Low-frequency renal nerve stimulation (0.25 Hz) augments the renin secretion response to reduction of renal perfusion pressure to 50 mmHg by aortic constriction. The present experiments determined whether this modulating influence could be demonstrated when the macula densa receptor was inoperative. In 10 anesthetized dogs with a nonfiltering kidney and sectioned renal nerves, aortic constriction to 52 mmHg decreased renal blood flow and increased renin secretion for 126 ± 94 to 192 ± 55 ng/min. During low-frequency renal nerve stimulation and aortic constriction to 50 mmHg, renin secretion was not augmented (37 ± 13 to 81 ± 42 ng/min). In four anesthetized dogs with nonfiltering kidneys, aortic constriction to 52 mmHg increased renin secretion similarly before (16 ± 8 to 68 ± 17 ng/min) and after renal denervation (14 ± 14 to 78 ± 18 ng/min). Therefore, the augmentation of the renin secretion response to aortic constriction to 50 mmHg by low-frequency renal nerve stimulation in filtering kidneys does not result from an interaction with the renal vascular baroreceptor or the juxtaglomerular granular cells. Since neural augmentation of renin secretion during aortic constriction was not observed in the nonfiltering kidney where the macula densa is inoperative, we conclude that the macula densa is the probable site for the neural modulation of renin secretion.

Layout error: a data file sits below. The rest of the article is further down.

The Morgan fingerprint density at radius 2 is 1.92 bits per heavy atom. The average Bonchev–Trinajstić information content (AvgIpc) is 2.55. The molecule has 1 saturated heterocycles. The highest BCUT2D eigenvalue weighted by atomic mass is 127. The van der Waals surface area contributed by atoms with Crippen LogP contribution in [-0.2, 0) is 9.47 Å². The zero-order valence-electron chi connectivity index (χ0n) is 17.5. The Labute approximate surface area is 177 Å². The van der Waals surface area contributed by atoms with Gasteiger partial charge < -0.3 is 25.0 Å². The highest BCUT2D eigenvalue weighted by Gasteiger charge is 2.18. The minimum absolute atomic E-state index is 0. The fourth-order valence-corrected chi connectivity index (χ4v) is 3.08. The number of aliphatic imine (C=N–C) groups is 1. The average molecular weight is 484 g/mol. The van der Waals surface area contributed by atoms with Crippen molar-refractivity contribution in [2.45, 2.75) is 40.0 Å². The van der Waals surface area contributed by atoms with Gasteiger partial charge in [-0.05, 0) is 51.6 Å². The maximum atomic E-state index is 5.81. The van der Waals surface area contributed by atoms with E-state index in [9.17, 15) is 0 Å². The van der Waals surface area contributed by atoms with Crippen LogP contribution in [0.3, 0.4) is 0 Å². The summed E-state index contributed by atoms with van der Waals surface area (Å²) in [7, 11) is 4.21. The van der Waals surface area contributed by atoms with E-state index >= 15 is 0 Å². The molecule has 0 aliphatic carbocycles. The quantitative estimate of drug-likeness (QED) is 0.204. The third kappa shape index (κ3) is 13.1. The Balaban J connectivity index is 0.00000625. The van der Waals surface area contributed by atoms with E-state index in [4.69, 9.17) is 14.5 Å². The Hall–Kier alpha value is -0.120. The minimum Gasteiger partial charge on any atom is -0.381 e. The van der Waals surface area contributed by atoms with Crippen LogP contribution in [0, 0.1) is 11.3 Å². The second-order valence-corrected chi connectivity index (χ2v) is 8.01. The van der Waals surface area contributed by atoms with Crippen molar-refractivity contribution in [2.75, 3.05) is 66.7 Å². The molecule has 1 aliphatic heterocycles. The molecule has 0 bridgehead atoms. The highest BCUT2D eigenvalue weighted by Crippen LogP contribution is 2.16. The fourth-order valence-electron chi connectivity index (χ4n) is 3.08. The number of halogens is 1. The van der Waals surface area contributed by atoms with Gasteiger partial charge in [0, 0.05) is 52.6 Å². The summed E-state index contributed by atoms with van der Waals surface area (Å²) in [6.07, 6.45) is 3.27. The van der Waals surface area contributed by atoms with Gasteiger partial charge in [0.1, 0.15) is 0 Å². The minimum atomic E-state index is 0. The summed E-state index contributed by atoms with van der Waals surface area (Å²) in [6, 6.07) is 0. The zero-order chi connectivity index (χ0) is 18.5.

|Journal||American Journal of Physiology - Regulatory Integrative and Comparative Physiology|
|State||Published - 1982|
ASJC Scopus subject areas
- Physiology (medical)